Bygones Of 2020 Olympic Trials: Hosszu, Milak & Cseh in Hungary

The 2020 Hungarian National Championships were slated to begin last week on March, 24th. But, as with equivalent Olympic-qualifying meets everywhere, were canceled due to the global coronavirus (COVID-19) pandemic.

Per our report yesterday, the Hungarian Swimming Federation has suspended training for Hungarian swimmers who have been abroad after 9 National Team members tested positive for COVID-19.

We now know that the Olympic Games themselves have been pushed to July 2021, giving athletes another year to prepare once they’ve come to terms with how quickly things have changed both in and out of the pool.

Before we turn towards the Olympic future, let’s first take stock of the present by reviewing the biggest storylines we had anticipated coming out of medal-contending nations had their trials taken place as scheduled. Here’s what we were looking forward to in Hungary.

Katinka’s Decision

We’re used to seeing multi-Olympic gold medalist Katinka Hosszu take on monster schedules throughout her career, but the 30-year-old ‘backed off’ the backstroke events a tad in 2019.

At the FINA World Aquatic Championships in Gwangju, Hosszu wound up dropping the 100m back sprint, while she opted out of the backstroke discipline entirely at the 2019 European Short Course Championships.

But, the Hungarian Iron Lady returned to the events at the Hungarian Short Course Championships in December, putting up a 100m back mark of 58.14 and a 200m back time of 2:03.55 before taking on both yet again on the FINA Champions Series. Her season-best outings heading into March included a 2:09.95 2back and 1:01.24 1back from Beijing.

Hosszu is the reigning 200m IM and 400m IM world champion from Gwangju and she also raced the 200m free where she placed 17th.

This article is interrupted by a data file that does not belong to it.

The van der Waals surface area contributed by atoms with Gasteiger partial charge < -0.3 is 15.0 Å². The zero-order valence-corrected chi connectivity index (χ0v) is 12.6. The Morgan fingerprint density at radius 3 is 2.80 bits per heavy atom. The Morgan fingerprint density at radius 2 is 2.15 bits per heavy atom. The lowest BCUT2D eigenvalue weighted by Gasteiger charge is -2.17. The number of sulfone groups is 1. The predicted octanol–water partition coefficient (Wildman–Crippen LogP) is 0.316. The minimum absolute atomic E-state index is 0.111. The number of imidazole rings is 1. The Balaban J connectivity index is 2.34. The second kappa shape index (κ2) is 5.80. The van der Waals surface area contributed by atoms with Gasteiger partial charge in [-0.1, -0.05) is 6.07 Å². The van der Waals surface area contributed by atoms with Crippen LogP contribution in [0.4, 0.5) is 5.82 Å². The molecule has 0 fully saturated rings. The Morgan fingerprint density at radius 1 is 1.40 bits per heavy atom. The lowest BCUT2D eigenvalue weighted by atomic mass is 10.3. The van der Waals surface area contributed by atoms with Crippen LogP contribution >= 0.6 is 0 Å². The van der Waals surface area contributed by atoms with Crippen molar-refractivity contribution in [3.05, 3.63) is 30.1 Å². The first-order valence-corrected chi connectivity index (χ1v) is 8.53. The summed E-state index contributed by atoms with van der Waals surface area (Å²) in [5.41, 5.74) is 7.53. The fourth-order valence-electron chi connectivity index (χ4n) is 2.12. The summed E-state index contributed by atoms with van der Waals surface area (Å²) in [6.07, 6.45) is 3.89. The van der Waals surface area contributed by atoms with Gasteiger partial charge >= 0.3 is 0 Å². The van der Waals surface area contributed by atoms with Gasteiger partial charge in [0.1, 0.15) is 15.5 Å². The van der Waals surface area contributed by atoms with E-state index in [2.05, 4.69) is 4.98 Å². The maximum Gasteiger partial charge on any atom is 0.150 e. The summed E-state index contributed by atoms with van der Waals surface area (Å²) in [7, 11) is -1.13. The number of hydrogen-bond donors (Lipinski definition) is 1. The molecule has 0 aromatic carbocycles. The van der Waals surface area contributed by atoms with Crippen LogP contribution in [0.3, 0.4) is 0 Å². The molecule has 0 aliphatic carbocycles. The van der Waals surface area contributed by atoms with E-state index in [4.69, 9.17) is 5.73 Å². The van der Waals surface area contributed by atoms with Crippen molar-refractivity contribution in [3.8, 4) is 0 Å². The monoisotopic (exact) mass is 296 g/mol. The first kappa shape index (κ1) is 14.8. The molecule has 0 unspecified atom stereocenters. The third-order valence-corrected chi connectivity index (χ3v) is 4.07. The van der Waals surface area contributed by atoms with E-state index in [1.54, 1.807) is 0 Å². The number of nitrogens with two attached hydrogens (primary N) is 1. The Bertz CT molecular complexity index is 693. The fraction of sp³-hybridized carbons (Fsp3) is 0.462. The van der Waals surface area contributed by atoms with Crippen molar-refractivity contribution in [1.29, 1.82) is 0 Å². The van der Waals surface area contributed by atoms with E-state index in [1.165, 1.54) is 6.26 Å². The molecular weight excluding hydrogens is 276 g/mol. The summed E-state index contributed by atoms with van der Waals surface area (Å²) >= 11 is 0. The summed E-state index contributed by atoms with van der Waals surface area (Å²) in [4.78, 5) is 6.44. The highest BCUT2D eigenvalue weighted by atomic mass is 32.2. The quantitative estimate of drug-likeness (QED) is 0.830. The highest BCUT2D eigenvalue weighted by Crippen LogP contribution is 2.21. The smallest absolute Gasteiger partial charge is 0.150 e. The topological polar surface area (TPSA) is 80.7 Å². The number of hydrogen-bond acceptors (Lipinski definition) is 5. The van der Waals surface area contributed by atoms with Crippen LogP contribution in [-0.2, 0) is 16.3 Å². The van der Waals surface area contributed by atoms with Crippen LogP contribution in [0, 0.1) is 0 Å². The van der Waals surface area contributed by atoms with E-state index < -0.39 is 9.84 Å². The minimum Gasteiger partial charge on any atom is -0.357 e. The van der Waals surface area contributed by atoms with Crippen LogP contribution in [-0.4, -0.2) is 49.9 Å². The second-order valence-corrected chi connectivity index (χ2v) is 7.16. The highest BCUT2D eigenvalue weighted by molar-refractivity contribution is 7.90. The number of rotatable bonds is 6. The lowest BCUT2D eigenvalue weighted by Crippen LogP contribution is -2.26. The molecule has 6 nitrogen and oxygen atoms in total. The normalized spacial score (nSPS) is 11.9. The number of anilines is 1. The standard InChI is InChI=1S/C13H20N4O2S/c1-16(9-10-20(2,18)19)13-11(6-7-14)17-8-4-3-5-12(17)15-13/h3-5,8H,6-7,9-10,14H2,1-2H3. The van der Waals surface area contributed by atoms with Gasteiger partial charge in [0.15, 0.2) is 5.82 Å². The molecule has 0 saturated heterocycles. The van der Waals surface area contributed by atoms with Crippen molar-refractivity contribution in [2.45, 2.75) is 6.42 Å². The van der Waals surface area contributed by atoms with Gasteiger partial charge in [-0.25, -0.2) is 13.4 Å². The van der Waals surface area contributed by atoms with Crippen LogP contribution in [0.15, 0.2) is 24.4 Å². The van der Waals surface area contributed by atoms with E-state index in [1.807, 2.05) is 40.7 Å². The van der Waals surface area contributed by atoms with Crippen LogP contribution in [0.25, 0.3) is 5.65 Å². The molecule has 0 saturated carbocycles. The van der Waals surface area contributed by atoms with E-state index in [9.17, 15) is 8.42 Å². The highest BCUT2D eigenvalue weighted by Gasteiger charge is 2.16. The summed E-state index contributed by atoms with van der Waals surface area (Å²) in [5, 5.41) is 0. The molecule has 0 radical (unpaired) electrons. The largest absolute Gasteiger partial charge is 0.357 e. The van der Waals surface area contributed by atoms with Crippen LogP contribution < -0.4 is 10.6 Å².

Although we most likely would have seen Hosszu take on all of these events, and possibly more, at Hungarian Nationals, the real question will be what she ultimately decides to race in Tokyo.

Cseh’s Career Ending Yet to be Written

At 34 years of age, Laszlo Cseh is one of Hungary’s most recognizable Olympians. For about a decade Cseh was famously the ‘third wheel’ to Americans Michael Phelps and Ryan Lochte’s IM battles, but was a fierce hardware hunter in his own right. He’s claimed 6 medals across 4 Olympic Games, including as a member of the incredible 3-person tie in the men’s 100m fly in Rio.

In light of the delay of the Olympic Games to 2021, Cseh said this week, he will ‘keep on keeping on’ in terms of eyeing another Olympic Games.

Cseh finished in 10th place in both the 100m fly and 200m IM events in Gwangju, hitting respective times of 51.86 and 1:58.17. The former event is an especially competitive one even within his home nation, with Kristof Milak and new Hungarian Szebasztian Szabo on the scene.

Milak owns a season-best of 50.95 from the semi-finals of the 2019 World Championships where he ultimately wound up 4th, while Szabo fired off a time of 51.28 last August. Cseh hasn’t been in the 51-low/50-high range since 2017, so he would have had a fight on his hands to snag an Olympic roster spot.

The 200m IM would have been a more comfortable proposition for Cseh, however, as his 1:57.79 time from Gwangju holds about a 2-second advantage over the next closest Hungarian Peter Bernek (1:59.58).

Milak Magic

It’s hard to follow-up on a World Record but 20-year-old Kristof Milak is primed to do so. At a World Cup meet in October, Milak stated about his signature 200m fly event, “I think have 10 years [left in my career]. I think I could go under 1 minute 50.”